It's all too easy to roll your eyes at yet another Apple announcement, or some fancy new stylus for your fancy new tablet, or a "smart" water bottle that coaches you how to drink water like an infant. Over-hyped gizmos come and go, but there's a whole world of cutting edge tech out there actually worth getting super excited about. I'm talking about the wild innovations in medical tech currently in development that will not only save peoples' lives, but will keep us living for a hell of a lot longer than you ever dreamed possible.
Anti-aging pills and proteins will keep you alive well past 100
We mortal humans have been searching for a fountain of youth for as long as we’ve been roaming the Earth. There are a number of startups currently dedicated to beating the aging process -- one is Elysium Health, run by an MIT biologist who believes that tweaking our metabolisms is the key to living longer. His research shows that ingesting certain compounds has extended the healthy lifespan of lab rats, and markets the product in a little blue over-the-counter anti-aging pill.
It’s not just the little guys who are investing in this stuff, though. The Swiss pharmaceutical company Novartis is trying to harness the power of a mysterious protein; injecting it into the blood of older mice has been shown to reverse aging and rejuvenate brain and muscle function. Even Google’s in on the mission. It’s incubated a stealth health firm known as Calico with a singular mission: extend human lifespans.
Nanobots will swim in your bloodstream and eliminate early cancer cells How's this for sci-fi: tadpole-esque disease-fighters will swim through our bloodstreams to fend off cancer and other jerk cells trying to kill us. Researchers at Harvard’s Wyss Institute have been developing ways to deploy special “robots” made from synthetic DNA that would seek out and destroy cancerous cells, even before they’ve been detected in a patient. Early studies in cell cultures and animals have been promising, and the first human trial was conducted last year.
We'll be able to 3D print replacement organs
3D printers have done some cool stuff -- you know, helping people with ill-fitting earbuds, college kids with crooked teeth... turtles. But thanks to some huge developments in the field of regenerative medicine, 3D printing is about to get a lot more legit. The ability to print living tissue -- suitable for implant into live humans -- is (nearly) here. The Wake Forest Institute for Regenerative Medicine has built a device called the Integrated Tissue and Organ Printing System, which layers living cells atop a “scaffolding” of biodegradable plastic to create growing muscles, cartilage, and even bone. It sounds crazy, but in animal tests, these implanted pieces of tissue have actually been shown to thrive. So as soon as they confirm the long-term safety of it, it'll be possible to print out replacement organs for you and your loved ones, which is a way better scenario than the organ harvesting that went on in that Scarlett Johansson flick.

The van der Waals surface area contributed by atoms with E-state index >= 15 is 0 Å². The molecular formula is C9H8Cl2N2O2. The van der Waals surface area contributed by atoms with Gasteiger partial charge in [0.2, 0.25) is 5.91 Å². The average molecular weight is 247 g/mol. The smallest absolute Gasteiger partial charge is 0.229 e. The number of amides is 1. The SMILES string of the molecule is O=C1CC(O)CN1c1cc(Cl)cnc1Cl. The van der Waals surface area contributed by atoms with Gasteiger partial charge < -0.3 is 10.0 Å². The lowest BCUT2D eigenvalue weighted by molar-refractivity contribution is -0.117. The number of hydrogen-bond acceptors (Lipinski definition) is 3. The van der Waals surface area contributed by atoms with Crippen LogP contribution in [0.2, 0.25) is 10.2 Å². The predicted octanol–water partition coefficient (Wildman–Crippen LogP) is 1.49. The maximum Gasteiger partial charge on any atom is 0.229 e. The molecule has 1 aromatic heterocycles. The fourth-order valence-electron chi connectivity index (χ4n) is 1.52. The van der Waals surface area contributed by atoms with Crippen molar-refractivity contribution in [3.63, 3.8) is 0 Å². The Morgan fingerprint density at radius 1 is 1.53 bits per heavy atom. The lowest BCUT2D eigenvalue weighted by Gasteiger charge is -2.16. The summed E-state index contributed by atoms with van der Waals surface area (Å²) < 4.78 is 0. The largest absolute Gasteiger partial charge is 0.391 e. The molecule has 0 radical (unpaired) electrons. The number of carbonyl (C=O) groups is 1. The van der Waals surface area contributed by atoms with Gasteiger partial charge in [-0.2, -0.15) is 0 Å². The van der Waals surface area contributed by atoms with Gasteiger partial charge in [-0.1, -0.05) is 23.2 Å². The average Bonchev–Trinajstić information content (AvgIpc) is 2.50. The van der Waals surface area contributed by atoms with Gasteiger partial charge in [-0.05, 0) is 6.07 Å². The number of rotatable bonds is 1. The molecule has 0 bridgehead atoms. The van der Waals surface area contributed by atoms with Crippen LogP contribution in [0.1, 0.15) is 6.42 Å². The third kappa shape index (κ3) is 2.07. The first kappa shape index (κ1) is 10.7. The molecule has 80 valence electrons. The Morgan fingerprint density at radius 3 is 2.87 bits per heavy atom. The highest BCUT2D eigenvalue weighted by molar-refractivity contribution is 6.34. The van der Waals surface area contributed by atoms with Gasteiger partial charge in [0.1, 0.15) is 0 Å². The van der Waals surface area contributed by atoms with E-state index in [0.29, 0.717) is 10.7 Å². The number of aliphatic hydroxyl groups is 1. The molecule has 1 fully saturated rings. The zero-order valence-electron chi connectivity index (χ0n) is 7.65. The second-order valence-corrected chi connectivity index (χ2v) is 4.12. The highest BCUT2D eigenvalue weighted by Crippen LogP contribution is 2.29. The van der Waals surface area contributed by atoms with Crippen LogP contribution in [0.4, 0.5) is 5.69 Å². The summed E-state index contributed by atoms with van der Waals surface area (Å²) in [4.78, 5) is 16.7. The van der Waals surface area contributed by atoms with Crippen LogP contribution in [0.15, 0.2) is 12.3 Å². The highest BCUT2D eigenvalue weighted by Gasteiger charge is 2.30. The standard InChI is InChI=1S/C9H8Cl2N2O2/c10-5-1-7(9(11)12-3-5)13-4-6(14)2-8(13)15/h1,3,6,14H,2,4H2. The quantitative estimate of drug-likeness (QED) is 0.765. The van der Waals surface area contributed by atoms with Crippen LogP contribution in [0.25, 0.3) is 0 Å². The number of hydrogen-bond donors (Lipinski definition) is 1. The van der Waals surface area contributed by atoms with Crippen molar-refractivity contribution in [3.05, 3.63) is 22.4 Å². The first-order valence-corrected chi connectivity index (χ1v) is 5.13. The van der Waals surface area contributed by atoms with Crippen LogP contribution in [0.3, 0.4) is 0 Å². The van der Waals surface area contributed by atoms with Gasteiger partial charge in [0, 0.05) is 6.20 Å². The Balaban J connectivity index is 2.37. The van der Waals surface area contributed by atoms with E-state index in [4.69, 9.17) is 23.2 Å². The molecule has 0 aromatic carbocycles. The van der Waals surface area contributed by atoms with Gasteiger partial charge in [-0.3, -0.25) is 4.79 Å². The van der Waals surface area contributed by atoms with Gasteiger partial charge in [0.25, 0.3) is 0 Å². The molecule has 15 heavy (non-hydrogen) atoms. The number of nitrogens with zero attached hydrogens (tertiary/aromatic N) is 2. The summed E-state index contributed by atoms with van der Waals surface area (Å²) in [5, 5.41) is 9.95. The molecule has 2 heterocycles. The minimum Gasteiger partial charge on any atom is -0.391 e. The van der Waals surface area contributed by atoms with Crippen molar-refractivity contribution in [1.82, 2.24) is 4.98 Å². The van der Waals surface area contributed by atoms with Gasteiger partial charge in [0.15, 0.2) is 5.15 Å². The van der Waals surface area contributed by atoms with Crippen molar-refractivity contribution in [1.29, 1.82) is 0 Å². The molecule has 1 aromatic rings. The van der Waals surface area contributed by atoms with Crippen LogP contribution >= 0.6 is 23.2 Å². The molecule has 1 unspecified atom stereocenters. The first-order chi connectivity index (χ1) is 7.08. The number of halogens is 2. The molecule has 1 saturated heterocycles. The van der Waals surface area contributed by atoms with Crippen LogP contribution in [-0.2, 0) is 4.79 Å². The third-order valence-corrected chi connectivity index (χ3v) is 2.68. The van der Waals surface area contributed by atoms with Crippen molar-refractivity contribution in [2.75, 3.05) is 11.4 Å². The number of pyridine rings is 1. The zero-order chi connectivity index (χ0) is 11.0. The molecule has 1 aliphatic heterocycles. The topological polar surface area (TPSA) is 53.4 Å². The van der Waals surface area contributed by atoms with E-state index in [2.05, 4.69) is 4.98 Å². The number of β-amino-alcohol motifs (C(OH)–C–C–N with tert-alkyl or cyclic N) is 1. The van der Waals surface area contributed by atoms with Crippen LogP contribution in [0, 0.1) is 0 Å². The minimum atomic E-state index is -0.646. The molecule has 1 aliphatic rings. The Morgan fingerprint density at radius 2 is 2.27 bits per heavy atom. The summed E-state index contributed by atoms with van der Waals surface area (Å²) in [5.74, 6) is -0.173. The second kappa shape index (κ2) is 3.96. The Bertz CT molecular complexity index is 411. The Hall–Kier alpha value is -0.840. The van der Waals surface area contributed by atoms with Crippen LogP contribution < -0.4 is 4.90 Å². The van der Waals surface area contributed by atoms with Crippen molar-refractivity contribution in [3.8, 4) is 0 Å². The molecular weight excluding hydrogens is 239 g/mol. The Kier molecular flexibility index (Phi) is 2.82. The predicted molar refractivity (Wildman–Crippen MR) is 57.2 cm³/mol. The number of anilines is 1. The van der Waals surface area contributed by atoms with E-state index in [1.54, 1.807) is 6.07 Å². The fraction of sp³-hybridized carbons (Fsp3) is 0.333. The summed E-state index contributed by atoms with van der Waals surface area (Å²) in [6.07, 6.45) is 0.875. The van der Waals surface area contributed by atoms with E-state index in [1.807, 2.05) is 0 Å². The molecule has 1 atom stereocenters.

Surgeons can use virtual reality to avoid risky surgeries
Virtual and augmented reality is going to make our concerts and football games way more badass in the future, but its also a huge game changer for doctors. Instead of the shitty 2D animations doctors use today, 3D renderings of patients will eliminate the need to perform dangerous procedures in order to determine a prognosis or treatment plan.
VR and AR expert Jody Medich told me about a four-month old girl with a congenital heart condition who was deemed inoperable, as there was no way to accurately see what was going on with her heart without cutting her chest open and physically feeling around -- an incredibly dangerous thing to do to an infant. But doctors got creative and converted her 2D MRI scans into a 3D model they could assess in VR via Google Cardboard. It let them see everything they needed and ultimately saved her life.
Drone ambulances will be the new first responders
The likelihood of surviving a massive heart attack or serious injury is directly correlated to how quickly an ambulance can get to you. That means a whole lot of people in both remote and densely populated places can be shit out of luck when it comes to emergencies. Enter: the Drone Ambulance. These nimble copters would zoom to the location packed with all the necessary first-responder tools (and in some cases even an actual medic) while a dispatcher on the other end instructs bystanders how to stabilize the patient until they can get them to the hospital.
Instant diagnostic tests will result in faster and more effective treatment
Most doctors will tell you there’s no better treatment for disease than early detection, and often times simply waiting for results can leave you in a dangerous lurch. As a result, there’s been a big push to develop instant diagnosis techniques. The handheld Scanadu Vitals device, which has been compared to the famous Star Trek Tricorder, can take all your vital signs in mere seconds -- a game changer not only for busy nurses and doctors, but first-responders. Another area being explored will radically change how we conduct blood tests. The company Theranos received a lot of attention in the last couple years for claiming it had developed a way to instantly test for diseases using just a drop of a person’s blood (no more needles!), and while it’s come under scrutiny for overstating some of its findings, it maintains that the technology is legit.